Warren Buffett is kind enough to occasionally grace investors with his perspectives on a wide range of subjects. In his recently released annual letter to shareholders he covered everything from housing and leverage to liquidity and his optimistic outlook on America (read full letter here). Taking advice from the planet’s third wealthiest person (see rankings) is not a bad idea ­– just like getting basketball pointers from Hall of Famer Michael Jordan or football tips from Pro Bowler Tom Brady isn’t a bad idea either.

Besides being charitable with billions of his dollars, the “Oracle of Omaha” was charitable with his time, spending three hours on the CNBC set (a period equal to $12 million in Charlie Sheen dollars) answering questions, all at the expense of his usual money-making practice of reading through company annual reports and 10Qs.

Buffett’s interviews are always good for a few quotable treasures and he didn’t disappoint this time either with some “gold fondling” and “elephant hunting” quotes.

Vodpod videos no longer available.
 

Buffett on Gold & Commodities

Buffett doesn’t hold back on his disdain for “fixed-dollar investments” and isn’t shy about his feelings for commodities when he says:

“The problem with commodities is that you are betting on what someone else would pay for them in six months. The commodity itself isn’t going to do anything for you….it is an entirely different game to buy a lump of something and hope that somebody else pays you more for that lump two years from now than it is to buy something that you expect to produce income for you over time.”

 

Here he equates gold demand to fear demand:

“Gold is a way of going long on fear, and it has been a pretty good way of going long on fear from time to time. But you really have to hope people become more afraid in a year or two years than they are now. And if they become more afraid you make money, if they become less afraid you lose money, but the gold itself doesn’t produce anything.”

 

Buffett goes on to say this about the giant gold cube:

“I will say this about gold. If you took all the gold in the world, it would roughly make a cube 67 feet on a side…Now for that same cube of gold, it would be worth at today’s market prices about $7 trillion dollars – that’s probably about a third of the value of all the stocks in the United States…For $7 trillion dollars…you could have all the farmland in the United States, you could have about seven Exxon Mobils (XOM), and you could have a trillion dollars of walking-around money…And if you offered me the choice of looking at some 67 foot cube of gold and looking at it all day, and you know me touching it and fondling it occasionally…Call me crazy, but I’ll take the farmland and the Exxon Mobils.”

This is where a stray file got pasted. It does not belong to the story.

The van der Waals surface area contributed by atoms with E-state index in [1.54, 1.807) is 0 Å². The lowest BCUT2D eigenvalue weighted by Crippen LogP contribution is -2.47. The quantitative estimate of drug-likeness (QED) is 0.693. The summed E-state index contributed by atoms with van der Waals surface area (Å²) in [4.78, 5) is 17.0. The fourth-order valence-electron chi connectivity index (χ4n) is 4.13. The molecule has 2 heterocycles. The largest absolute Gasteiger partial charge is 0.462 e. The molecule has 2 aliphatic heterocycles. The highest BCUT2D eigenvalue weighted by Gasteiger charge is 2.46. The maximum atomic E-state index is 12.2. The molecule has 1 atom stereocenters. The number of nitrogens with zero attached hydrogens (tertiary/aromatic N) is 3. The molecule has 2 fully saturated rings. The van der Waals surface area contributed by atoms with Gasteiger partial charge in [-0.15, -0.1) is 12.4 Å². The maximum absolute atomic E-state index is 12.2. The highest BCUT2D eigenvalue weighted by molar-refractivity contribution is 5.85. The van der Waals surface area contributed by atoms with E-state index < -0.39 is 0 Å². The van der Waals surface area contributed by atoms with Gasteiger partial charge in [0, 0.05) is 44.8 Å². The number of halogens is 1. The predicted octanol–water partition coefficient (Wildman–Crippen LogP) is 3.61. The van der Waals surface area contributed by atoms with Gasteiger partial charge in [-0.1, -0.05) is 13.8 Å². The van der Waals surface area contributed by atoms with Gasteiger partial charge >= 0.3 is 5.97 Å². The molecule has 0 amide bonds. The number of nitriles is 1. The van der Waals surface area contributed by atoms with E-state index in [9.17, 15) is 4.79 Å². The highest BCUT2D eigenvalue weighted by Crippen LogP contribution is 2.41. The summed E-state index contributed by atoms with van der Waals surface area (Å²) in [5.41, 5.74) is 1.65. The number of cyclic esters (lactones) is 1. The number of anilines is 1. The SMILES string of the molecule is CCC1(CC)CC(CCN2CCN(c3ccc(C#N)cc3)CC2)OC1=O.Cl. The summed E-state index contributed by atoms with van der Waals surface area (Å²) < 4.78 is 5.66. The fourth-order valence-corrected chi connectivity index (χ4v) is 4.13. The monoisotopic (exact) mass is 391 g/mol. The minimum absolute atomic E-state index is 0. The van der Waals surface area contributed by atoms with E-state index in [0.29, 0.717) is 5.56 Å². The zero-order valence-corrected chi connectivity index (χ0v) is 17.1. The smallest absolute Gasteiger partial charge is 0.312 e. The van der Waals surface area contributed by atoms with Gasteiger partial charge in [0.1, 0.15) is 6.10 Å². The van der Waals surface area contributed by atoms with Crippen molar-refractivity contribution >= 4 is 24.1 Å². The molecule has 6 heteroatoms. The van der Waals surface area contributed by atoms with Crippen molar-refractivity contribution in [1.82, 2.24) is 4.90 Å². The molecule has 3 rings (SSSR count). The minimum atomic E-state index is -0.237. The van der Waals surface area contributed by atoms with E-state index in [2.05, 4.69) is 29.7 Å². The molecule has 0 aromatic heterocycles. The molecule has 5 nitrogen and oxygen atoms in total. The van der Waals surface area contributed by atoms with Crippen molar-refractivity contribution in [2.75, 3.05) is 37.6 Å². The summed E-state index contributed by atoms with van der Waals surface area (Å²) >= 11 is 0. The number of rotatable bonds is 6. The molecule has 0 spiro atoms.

Although not offered up in this particular interview, here is another classic quote by Buffett on gold:

“[Gold] gets dug out of the ground in Africa, or someplace. Then we melt it down, dig another hole, bury it again and pay people to stand around guarding it. It has no utility. Anyone watching from Mars would be scratching their head.”

 

For the most part I agree with Buffett on his gold commentary, but when he says commodities “don’t do anything for you,” I draw the line there. Many commodities, outside of gold, can do a lot for you. Steel is building skyscrapers, copper is wiring cities, uranium is fueling nuclear facilities, and corn is feeding the masses. Buffett believes in buying farms, but without the commodities harvested on that farm, the land would not be producing the income he so emphatically cherishes. Gold on the other hand, while providing some limited utility, has very few applications…other than looking shiny and pretty.

Buffett on Elephant Hunting

Another subject that Buffett addresses in his annual shareholder letter, and again in this interview, is his appetite to complete large “elephant” acquisitions. Since Berkshire Hathaway (BRKA/B) is so large now (total assets over $372 billion), it takes a sizeable elephant deal to be big enough to move the materiality needle for Berkshire.

“We’re looking for elephants. For one thing, there aren’t many elephants out there, and all the elephants don’t want to go in our zoo…It’s going to be rare that we are going find something selling in the tens of billions of dollars; where I understand the business; where the management wants to join up with Berkshire; where the price makes the deal feasible; but it will happen from time to time.”